CAMEROTA: And the fact that she's competitive, Margaret, what does it tell us?

HOOVER: Well, Mitch McConnell was always going to have a tough race, because he'd really suffered a blow when Rand Paul and the Tea Party insurgency came to power within the last four to six years.

I think the banner headline that's sort of interesting throughout these races, especially in Kentucky and Arkansas, is that the war on women, which was a strategy Democrats were employing nationally, but specifically taking Alison Lundergan Grimes, a woman running against Mitch McConnell, has basically sputtered out and failed. The latest poll in Kentucky has Mitch McConnell 4 points on Alison Grimes with women.

AVLON: Yes, and what's extraordinary, though, is that Mitch McConnell winning Kentucky is a sigh of relief for Republicans. I mean, the fact that it's been a competitive race itself is extraordinary. Now Kentucky is a more complex state than people give it credit for

outside, and not just because of the great gifts of bourbon and bluegrass. But because they have a Democratic governor, and Obamacare is very popular in the state. So there are complex tides underlying this race.

But it does look like Mitch McConnell is going to pull this one out. But of course, the only poll that matters is the one today, when people vote.

BROWNSTEIN: Alison Lundergan Grimes is really an indication of the enormous fallacy that many candidates are dealing with now. The idea that you can run away from a president in your own party is just simply no longer true.

In 2010, President Obama's approval rating was below 47 percent in 15 states with Senate races. Democrats lost 13 of the 15.

In 2006, Bush was below -- 45 or below in 20 states. Republicans lost 19 of the 20. You can invite him or not invite him, but you are on the ballot -- when your party holds the White House, that president is on the ballot with you.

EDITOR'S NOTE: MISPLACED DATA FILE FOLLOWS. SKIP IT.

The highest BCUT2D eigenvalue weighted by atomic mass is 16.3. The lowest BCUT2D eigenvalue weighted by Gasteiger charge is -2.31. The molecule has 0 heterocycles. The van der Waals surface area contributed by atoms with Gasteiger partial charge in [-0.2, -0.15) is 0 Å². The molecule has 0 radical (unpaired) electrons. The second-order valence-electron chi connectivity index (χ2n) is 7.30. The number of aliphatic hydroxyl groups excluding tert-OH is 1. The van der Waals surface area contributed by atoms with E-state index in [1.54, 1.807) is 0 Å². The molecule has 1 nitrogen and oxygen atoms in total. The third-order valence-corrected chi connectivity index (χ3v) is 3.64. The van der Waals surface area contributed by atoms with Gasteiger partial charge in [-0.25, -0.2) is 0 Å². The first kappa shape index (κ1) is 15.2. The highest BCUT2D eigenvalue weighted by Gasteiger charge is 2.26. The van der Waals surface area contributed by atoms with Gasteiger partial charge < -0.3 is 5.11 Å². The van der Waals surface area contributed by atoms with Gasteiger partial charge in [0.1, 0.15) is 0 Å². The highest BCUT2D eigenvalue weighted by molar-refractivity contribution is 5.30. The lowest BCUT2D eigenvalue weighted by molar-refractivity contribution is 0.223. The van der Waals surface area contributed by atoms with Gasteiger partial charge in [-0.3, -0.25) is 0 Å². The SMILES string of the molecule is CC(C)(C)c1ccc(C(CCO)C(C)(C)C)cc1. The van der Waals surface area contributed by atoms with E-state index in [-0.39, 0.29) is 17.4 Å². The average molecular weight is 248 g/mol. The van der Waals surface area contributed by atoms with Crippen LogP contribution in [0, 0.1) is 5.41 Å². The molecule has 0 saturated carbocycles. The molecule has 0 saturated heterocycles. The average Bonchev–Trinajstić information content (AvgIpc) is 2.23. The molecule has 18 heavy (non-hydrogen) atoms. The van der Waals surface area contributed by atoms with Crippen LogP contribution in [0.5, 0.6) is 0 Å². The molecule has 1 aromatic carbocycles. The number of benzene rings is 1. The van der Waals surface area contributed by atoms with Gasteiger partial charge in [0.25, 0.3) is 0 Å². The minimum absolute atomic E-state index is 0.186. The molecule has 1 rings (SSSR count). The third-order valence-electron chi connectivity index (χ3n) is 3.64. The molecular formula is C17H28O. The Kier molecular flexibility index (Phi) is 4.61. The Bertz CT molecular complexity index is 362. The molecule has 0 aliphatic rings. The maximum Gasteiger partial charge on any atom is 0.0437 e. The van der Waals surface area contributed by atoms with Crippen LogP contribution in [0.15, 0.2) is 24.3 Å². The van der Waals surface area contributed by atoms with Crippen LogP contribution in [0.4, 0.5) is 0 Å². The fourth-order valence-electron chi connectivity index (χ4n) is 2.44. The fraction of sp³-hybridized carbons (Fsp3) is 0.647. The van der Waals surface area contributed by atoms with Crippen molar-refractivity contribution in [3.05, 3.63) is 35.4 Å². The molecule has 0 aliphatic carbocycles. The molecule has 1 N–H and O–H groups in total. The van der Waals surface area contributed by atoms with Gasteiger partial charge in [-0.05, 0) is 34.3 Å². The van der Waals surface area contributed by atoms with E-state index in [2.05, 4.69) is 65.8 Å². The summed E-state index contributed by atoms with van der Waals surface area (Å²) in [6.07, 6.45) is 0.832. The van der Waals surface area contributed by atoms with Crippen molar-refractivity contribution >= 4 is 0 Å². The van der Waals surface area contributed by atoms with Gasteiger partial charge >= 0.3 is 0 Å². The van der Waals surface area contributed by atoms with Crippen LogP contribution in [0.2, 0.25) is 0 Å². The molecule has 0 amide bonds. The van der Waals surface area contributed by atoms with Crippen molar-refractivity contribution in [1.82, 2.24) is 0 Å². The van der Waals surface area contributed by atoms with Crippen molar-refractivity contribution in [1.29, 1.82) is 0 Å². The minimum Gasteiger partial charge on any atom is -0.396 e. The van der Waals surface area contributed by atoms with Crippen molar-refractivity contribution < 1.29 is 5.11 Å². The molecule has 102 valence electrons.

CAMEROTA: That is a lesson for candidates this time around.

Let's talk about North Carolina, Margaret. The most expensive race this year. It's a purple state. What do you see in this race?

HOOVER: What's really -- this is absolutely within the statistical margin of error. I mean, all the points have plus two, plus .02 in either direction.

What's really going to be key, I think, is turnout on the day of. This was a state that went for Mitt Romney and for Barack Obama. It's unclear whether Thom Tillis is going to pull it out, and Kay Hagan is going to need African-American turnout in order to have Obama's numbers.

AVLON: This is the Democrats' best chance to hold onto a purple to red state tonight in the south. They've made enormous inroads. The demographics are changing dramatically in North Carolina. But the $111 million spent in this state, over 16 bucks per registered voter, that's crazy town. And obviously, the vast majority of it's not from the candidates. It's from these outside groups.

So there is a -- this is a real race to watch. Democrats need to hold onto it if they're going to stay anything within competitive, even look at...

BROWNSTEIN: The significant interesting sort of Latino vote in North Carolina. It's a demographic that usually doesn't get talked about. All of the rules are getting rewritten in what is not just a purple state but no longer a traditional southern state.

BROWNSTEIN: Margaret's point is really important, though. North Carolina is ground zero for a larger dynamic, which is the modern Democratic coalition, the presidential coalition that's allowed them to win the popular vote five of the last six presidential elections is heavily dependent on young people and minorities, who tend to vote less in midterms than in presidential years. It's a structural problem they face in addition to all the immediate problems. North Carolina probably the best test of whether all the money they're spending can change that historic dynamic tonight.

CAMEROTA: Great stuff, guys. Thanks so much. Thanks for sticking around with us all morning. Ron, Errol, Margaret, John. Great to have you here -- Chris.

CUOMO: Well, Alisyn, cannot hype it. It's just the reality. Votes today will quite possibly make history, shifting power in Congress to one party. But the real news is how close so many of these races are as you were just hearing. At least a dozen still too close to call.

And also going on voters are in control of major issues like abortion, minimum wage, marijuana legalization and in some big states. Will you the people take the reins of power from politicians and make law yourselves? We have the latest on the likely outcomes. Stay with us.